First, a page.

House debates

Tuesday, 13 February 2024

Questions without Notice


3:02 pm

Photo of Daniel MulinoDaniel Mulino (Fraser, Australian Labor Party) Share this | | Hansard source

My question is to the Minister for Social Services. How will the Albanese Labor government 's proposed tax cuts help working families and complement existing measures in the social services portfolio that are providing cost-of-living relief?

Photo of Amanda RishworthAmanda Rishworth (Kingston, Australian Labor Party, Minister for Social Services) Share this | | Hansard source

I thank the member for Fraser for that question. I appreciate his advocacy for families in Fraser, and right across the country.

The Albanese government's No. 1 priority is supporting Australians faced with cost-of-living pressures. We know many working families are feeling the pressure, and we, as a government, are working hard to deliver meaningful relief. On 1 July, Labor will deliver a tax cut for every Australian taxpayer. These tax cuts will make a real difference to the 13.6 million Australians right up and down the income ladder. This is good news for Australian workers and families, allowing them to keep more of what they earn.

Take a dual-income family: one parent works full-time earning $80,000 and the other works part-time earning $45,000. Under Labor's plan this family will get a tax cut of $2,483. That is more than twice the amount they would have received under the Morrison plan. More money in their pocket from Labor's tax cuts—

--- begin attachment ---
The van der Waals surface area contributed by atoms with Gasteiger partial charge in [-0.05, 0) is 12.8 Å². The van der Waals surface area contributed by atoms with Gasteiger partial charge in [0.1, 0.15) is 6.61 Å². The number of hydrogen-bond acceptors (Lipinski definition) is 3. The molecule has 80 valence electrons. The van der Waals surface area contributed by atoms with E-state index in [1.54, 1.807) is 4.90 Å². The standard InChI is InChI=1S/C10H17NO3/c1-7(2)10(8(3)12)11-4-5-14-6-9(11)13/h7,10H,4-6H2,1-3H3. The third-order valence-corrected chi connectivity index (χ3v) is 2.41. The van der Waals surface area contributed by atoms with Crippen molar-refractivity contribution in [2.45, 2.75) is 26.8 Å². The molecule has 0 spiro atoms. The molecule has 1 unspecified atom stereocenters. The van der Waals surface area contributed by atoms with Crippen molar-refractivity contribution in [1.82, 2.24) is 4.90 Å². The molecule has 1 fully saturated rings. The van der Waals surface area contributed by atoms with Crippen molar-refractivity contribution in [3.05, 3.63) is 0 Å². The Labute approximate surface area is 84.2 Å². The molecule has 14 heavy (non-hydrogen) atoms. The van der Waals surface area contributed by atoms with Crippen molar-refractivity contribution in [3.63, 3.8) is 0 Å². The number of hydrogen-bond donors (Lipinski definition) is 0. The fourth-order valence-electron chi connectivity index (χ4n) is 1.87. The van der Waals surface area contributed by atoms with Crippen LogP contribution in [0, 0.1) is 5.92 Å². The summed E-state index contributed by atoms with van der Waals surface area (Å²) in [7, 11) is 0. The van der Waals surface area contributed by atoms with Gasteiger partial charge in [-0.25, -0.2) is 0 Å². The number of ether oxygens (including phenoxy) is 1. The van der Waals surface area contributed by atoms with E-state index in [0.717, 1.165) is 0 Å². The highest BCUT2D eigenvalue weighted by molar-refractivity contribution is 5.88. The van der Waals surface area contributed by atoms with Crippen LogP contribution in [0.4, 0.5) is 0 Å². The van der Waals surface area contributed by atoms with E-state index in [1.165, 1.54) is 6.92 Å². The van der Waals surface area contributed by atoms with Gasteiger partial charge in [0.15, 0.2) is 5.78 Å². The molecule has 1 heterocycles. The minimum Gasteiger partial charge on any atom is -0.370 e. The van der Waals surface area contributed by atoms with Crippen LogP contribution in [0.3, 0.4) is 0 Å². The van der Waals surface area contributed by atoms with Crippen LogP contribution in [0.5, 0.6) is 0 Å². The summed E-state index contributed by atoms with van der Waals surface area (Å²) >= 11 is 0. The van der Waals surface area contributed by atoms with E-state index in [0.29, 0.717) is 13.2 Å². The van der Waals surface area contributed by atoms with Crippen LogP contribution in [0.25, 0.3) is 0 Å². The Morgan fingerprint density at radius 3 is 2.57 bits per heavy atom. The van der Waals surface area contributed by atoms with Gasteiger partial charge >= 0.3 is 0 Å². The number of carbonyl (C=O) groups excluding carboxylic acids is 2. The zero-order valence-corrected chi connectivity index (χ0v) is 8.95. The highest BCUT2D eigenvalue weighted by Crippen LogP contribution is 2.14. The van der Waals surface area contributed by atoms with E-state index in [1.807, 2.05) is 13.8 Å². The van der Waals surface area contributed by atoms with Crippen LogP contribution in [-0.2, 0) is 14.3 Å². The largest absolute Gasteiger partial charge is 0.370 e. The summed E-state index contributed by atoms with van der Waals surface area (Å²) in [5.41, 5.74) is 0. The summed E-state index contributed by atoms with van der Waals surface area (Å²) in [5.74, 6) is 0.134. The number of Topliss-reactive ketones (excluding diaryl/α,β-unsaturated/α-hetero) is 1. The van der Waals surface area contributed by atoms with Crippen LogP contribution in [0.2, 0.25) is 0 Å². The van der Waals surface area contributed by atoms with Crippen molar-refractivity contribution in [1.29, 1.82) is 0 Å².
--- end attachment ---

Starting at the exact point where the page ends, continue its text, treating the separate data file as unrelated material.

Photo of Milton DickMilton Dick (Speaker) Share this | | Hansard source

The member for Groom is warned.

Photo of Amanda RishworthAmanda Rishworth (Kingston, Australian Labor Party, Minister for Social Services) Share this | | Hansard source

comes alongside the extra support we are giving to families through our historic investment in paid parental leave, the biggest since Labor introduced it in 2011. Since last year, we've given more families access to the payment, introducing a more generous $350,000 family income limit and made it much easier for both parents to share care. And from July this year we're expanding the scheme by an extra six weeks, reaching six months in 2026. When fully rolled out, that is an extra $5,000 more in the family budget.

We've also targeted cost-of-living relief to families on the lowest incomes. We've listed the base rate for working age and student payments, and we've expanded the eligibility of the single parent payment until their youngest child turns 14, up from eight. The latest data shows that this has already helped 77,000 single parents. At the same time, we are delivering the biggest boost to rent assistance in more than 30 years, which is also helping to moderate rent rises. For families, this complements the government's extra support in delivering electricity bill relief, cheaper child care, cheaper medicines and investments in bulk-billing.

When it comes to tackling the cost of living, we on the side of the House take it seriously. It is clear that those opposite have given up. They have given up when it comes to cost of living. They have abandoned the territory. They never wanted the tax cuts for middle- and low-income Australians. They never wanted electricity relief. They never wanted income support. We will get on with the job. (Time expired).